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The largest skyscraper in St. Louis, formerly known as One AT&T Center, is on the market after being foreclosed on.

The vacant 44-story office tower in the heart of the city’s central business district downtown was put up for sale Thursday by brokerage NAI Global without an asking price.

Designed by architectural firm HOK, the 1.4 million-square-foot property at 909 Chestnut Street was built in 1986. The property is being marketed as a “trophy office asset,” due to its size and exterior signage opportunities.

The structure takes up an entire city block and is St. Louis’ largest office building in terms of square footage but is only the second-tallest, trailing the Metropolitan Square building at 211 North Broadway. It’s the third-tallest structure in the city, with the Gateway Arch taking the top spot.

The 909 Chestnut building was built for a single tenant, serving as the corporate headquarters of Southwestern Bell Corp. The company, which became SBC Communications, moved its corporate headquarters to San Antonio in the early 1990s. In 2005, it acquired the old AT&T Corp. and renamed itself AT&T Inc. Its lease for the downtown St. Louis building ended this year.

In September, about 2,000 AT&T employees vacated the 909 Chestnut building and relocated nearby. “Nearly all of the employees who worked in that building have remained downtown, in our buildings at 801 Chestnut and 1010 Pine,” said AT&T spokeswoman Katie Nagus.

Two skybridges that linked to other buildings where AT&T has employees downtown were recently taken down.

In 2006, Minto Holdings of Florida and Inland American Real Estate Trust bought the property from AT&T for $204.9 million. The building was placed into receivership this year after U.S. Bank National Association Trustee sued its former owner, Chicago-based InvenTrust Properties Corp., and seized the building.

The tower, with an appraised value in 2017 at $93.4 million according to city records, dropped in value as its occupancy fell. In its most recent report this month, analytics firm Trepp put its appraisal at $11.7 million.

The brokerage listing the property touts its 80 underground parking spaces, full cafeteria floor, three elevator banks, floor-to-ceiling windows and a four-story atrium lobby. Excluding the lobby and other common areas, the rentable space totals 1.174 million square feet.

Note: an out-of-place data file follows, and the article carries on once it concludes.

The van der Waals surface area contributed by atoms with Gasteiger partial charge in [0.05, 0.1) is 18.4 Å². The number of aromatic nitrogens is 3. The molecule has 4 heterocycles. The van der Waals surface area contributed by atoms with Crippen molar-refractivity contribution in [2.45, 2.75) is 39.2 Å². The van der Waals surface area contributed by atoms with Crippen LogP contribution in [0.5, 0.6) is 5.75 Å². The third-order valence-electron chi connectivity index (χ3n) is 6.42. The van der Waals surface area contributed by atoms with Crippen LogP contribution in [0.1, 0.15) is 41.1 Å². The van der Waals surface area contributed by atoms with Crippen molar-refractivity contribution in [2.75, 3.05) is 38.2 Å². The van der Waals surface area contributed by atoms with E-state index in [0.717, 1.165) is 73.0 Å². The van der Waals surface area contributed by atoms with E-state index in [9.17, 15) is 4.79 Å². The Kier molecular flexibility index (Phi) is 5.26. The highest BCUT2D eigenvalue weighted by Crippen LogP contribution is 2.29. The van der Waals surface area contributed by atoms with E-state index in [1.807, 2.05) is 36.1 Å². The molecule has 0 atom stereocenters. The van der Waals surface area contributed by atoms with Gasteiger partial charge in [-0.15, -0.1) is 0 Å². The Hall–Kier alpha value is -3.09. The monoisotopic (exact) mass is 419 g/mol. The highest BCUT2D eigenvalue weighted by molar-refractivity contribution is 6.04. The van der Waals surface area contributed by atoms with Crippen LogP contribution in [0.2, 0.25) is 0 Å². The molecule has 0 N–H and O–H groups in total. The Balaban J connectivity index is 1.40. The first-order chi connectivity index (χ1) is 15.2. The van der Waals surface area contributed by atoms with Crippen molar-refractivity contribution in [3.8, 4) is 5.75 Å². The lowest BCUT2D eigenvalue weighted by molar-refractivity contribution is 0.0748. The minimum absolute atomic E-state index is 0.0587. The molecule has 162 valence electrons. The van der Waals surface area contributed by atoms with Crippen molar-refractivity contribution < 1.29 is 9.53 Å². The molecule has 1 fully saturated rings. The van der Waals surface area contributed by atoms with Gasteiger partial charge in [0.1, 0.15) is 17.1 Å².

“The property offers a new owner the rare and unique opportunity to repurpose the building for a more contemporary office use, or into a wide array of alternative uses to service the growing and dynamic St. Louis metro area,” according to NAI Global.

In its brochure, NAI Global also cites $1 billion in planned development downtown, including apartments and hotels. Some of that development could serve as competition for office tenants, however.

A $260 million second phase of nearby Ballpark Village, for example, is slated to include the addition of the first new office building downtown in three decades at the corner of Clark and Eighth streets near Busch Stadium.

Other recent sizable commercial real estate sales include the vacant 1.2 million-square-foot Railway Exchange Building in downtown St. Louis that formerly housed a Macy’s department store on lower levels and office space on upper levels. That building, which is being redeveloped, sold this year for $20.5 million, according to commercial real estate firm CBRE. The 325,172-square-foot Plaza in Clayton office building, which is 100 percent leased, sold last month for $85.5 million, according to CBRE.

The former AT&T tower is among the buildings St. Louis officials included to be considered in a proposal submitted to Seattle-based Amazon, which is conducting a search throughout North America to open a second headquarters with 50,000 employees. The e-commerce giant isn’t expected to announce its selection until 2018.

Mobin Khan, chief operating officer and vice president of economic development at the booster group Downtown STL Inc., said the AT&T building provides a unique opportunity to attract large office tenants downtown.

“If you’re watching a ballgame at Busch Stadium, one of the most prominent things you’ll see is the AT&T Tower,” Khan said. “How many buildings are there with that much square footage available? It allows for many different kinds of redevelopment options and tenant mixes.”

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